Tue | Apr 7, 2020

‘How to Train Your Dragon: The Hidden World’ – A touching goodbye

Published:Monday | March 4, 2019 | 12:12 AMDamian Levy/Gleaner Writer
Astrid (left) and Hiccup in a scene from DreamWorks Animation’s ‘How to Train Your Dragon: The Hidden World’.

Throughout the history of cinema, there have been several monumental friendships: Sam and Frodo, Thelma and Louise, Bill and Ted. Now, the world has to say goodbye to one more, as H ow To Train Your Dragon: The Hidden World concludes the age-old legendary companionship of a boy and his dragon.

Set one year after the events of How To Train Your Dragon 2, the film follows Hiccup and Toothless, each settling into their roles of royalty – Hiccup, the new chief of Berk, a now dragon-Viking utopia, and Toothless, the dragon alpha, the winged creature to which all others humbly submit. At last, there is peace, but not all are comforted. Hiccup’s pro-dragon immigration agenda doesn’t sit well with local hunters. Enter Grimmel the Grisly, a bounty hunter who specialises in hunting one type of dragon in particular: Night Furies.

As Hiccup and Toothless brace to challenge the world, they also come to terms with their lives without one another, mostly driven by the appearance of a Light Fury, which enamours the hopeless romantic in Toothless.

Thus far, the How to Train Your Dragon series has been about two things: the complexities of managing aviary lizards and, secondly, change. Each film is dramatically distinct from its predecessor, both in terms of who the characters are and what motivates them. The Hidden World continues that progression with the same pitch-perfect balance of humour and heart-warmth.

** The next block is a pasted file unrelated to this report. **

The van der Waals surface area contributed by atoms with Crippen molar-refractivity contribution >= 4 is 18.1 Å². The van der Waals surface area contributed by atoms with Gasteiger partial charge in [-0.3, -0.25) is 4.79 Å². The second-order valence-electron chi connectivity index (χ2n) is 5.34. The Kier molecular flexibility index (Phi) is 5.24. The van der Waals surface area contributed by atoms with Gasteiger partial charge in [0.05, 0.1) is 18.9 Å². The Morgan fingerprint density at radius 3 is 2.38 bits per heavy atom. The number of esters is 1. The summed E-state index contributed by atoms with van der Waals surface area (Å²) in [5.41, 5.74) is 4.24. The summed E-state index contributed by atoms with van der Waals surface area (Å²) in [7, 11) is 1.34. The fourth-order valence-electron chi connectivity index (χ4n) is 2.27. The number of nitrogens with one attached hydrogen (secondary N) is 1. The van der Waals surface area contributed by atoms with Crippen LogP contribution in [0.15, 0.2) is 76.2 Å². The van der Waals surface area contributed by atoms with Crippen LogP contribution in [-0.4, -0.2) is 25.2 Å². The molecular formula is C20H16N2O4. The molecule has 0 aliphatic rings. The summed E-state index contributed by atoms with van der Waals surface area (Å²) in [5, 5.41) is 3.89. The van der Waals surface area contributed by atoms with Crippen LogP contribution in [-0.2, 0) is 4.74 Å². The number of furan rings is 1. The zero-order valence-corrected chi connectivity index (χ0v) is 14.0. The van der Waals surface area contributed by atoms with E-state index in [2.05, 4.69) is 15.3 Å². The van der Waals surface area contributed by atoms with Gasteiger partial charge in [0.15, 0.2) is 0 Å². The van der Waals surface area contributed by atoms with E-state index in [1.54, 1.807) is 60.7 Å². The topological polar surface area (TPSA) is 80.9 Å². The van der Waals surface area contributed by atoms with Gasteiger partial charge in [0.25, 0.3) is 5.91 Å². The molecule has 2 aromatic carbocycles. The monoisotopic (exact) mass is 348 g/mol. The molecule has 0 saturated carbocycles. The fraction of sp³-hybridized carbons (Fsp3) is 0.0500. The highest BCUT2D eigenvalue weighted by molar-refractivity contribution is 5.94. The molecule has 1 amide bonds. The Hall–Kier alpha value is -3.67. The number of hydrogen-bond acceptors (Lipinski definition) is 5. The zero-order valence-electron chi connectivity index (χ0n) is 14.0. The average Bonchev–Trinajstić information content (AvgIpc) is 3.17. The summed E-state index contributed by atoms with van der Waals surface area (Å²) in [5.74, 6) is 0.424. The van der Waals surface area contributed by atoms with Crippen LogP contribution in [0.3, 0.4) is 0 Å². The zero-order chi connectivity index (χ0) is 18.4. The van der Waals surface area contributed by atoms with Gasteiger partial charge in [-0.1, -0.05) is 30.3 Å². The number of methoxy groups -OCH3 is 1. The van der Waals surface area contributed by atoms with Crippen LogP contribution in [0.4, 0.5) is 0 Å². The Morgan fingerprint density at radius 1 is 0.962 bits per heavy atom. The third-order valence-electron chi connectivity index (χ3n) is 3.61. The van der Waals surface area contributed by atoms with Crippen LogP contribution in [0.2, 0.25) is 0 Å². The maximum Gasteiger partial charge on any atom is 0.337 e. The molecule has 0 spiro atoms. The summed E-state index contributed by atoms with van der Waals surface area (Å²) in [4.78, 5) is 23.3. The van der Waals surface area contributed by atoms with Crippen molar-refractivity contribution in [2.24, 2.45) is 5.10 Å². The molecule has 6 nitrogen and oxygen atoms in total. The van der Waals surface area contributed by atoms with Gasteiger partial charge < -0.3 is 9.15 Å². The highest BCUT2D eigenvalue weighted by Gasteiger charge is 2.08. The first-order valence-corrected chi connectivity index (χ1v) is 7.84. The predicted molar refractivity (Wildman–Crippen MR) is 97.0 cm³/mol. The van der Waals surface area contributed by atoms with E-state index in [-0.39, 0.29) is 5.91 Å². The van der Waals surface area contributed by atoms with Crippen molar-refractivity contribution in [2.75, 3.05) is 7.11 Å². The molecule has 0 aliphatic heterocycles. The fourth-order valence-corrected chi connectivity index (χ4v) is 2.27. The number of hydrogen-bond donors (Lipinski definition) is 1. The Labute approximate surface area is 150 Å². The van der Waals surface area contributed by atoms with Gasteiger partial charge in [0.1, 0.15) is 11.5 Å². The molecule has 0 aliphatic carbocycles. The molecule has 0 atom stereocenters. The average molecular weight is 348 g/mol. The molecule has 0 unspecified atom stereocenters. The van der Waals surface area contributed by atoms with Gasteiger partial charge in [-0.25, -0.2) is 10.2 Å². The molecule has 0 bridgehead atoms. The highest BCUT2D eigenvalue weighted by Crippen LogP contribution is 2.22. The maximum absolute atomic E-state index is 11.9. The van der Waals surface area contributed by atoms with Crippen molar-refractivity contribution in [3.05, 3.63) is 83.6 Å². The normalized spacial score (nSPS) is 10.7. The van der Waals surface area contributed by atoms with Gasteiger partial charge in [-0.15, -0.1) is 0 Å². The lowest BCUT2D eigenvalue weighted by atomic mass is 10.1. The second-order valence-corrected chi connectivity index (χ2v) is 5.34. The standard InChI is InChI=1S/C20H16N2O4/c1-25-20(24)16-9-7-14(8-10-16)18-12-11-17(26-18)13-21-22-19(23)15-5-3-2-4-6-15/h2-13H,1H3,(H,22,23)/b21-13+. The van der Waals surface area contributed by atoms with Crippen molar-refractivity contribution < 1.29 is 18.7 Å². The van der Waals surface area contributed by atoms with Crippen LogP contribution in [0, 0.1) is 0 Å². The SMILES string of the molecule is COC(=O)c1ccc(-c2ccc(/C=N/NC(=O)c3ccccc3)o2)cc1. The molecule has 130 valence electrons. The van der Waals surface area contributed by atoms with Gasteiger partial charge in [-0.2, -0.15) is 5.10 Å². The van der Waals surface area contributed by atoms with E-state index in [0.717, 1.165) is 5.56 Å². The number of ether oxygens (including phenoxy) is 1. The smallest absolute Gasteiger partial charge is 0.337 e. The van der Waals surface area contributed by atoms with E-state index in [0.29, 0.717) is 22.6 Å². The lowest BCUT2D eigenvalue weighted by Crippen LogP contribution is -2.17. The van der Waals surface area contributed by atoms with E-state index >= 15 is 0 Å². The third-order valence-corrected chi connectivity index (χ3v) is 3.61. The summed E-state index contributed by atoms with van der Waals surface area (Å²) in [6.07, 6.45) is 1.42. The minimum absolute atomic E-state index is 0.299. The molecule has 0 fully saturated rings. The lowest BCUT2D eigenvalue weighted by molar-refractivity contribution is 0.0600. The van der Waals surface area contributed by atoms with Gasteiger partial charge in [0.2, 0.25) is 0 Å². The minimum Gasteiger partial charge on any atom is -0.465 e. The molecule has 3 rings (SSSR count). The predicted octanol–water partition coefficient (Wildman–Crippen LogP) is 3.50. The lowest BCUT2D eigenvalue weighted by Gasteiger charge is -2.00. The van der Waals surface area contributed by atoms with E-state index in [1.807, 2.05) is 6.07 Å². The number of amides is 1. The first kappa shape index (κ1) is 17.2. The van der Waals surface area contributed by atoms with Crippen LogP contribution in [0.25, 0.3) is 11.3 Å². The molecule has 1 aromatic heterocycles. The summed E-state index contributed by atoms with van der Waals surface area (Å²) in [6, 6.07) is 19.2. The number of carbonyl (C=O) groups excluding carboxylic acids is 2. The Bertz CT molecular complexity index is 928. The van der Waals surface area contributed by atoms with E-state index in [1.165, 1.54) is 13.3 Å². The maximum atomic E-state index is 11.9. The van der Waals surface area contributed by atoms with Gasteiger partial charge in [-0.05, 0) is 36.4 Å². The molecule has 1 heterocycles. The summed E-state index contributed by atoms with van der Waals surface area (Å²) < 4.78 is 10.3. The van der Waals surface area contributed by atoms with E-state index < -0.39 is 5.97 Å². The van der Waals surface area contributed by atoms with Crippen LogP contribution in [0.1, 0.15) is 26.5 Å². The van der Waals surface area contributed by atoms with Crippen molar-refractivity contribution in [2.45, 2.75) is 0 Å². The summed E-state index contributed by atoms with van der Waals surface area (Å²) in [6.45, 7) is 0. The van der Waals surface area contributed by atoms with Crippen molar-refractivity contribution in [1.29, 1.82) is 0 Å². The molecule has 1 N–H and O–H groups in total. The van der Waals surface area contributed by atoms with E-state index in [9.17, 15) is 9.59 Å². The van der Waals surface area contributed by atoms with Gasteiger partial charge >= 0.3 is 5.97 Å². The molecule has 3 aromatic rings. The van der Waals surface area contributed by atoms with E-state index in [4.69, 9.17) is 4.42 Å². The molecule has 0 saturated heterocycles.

Not to mention, it’s an absolutely gorgeous film to watch. A blessing, since How To Train Your Dragon 3 is the series’ weakest in terms of plot progression, as well as its side characters, who ultimately feel like afterthoughts when all is said and done. This is in sharp contrast to the main attraction of Toothless and Hiccup’s friendship, which has never been so compelling. Still, as much as the film may have its weaknesses, it’s a sheer spectacle to behold. The film’s scope is ever-expanding and infinitely creative in how it presents it, orchestrated immaculately by John Powell’s fantastic score.

It’s been 10 years, and taking flight with Hiccup and Toothless is just as exhilarating as it was the first time around. This final film is an extremely satisfying conclusion, one that chooses to place character above story, using the latter to further the former. To that end, even if you haven’t been invested in the journey so far, you’ll still be mesmerised beyond compare.

Rating: Big-Screen Watch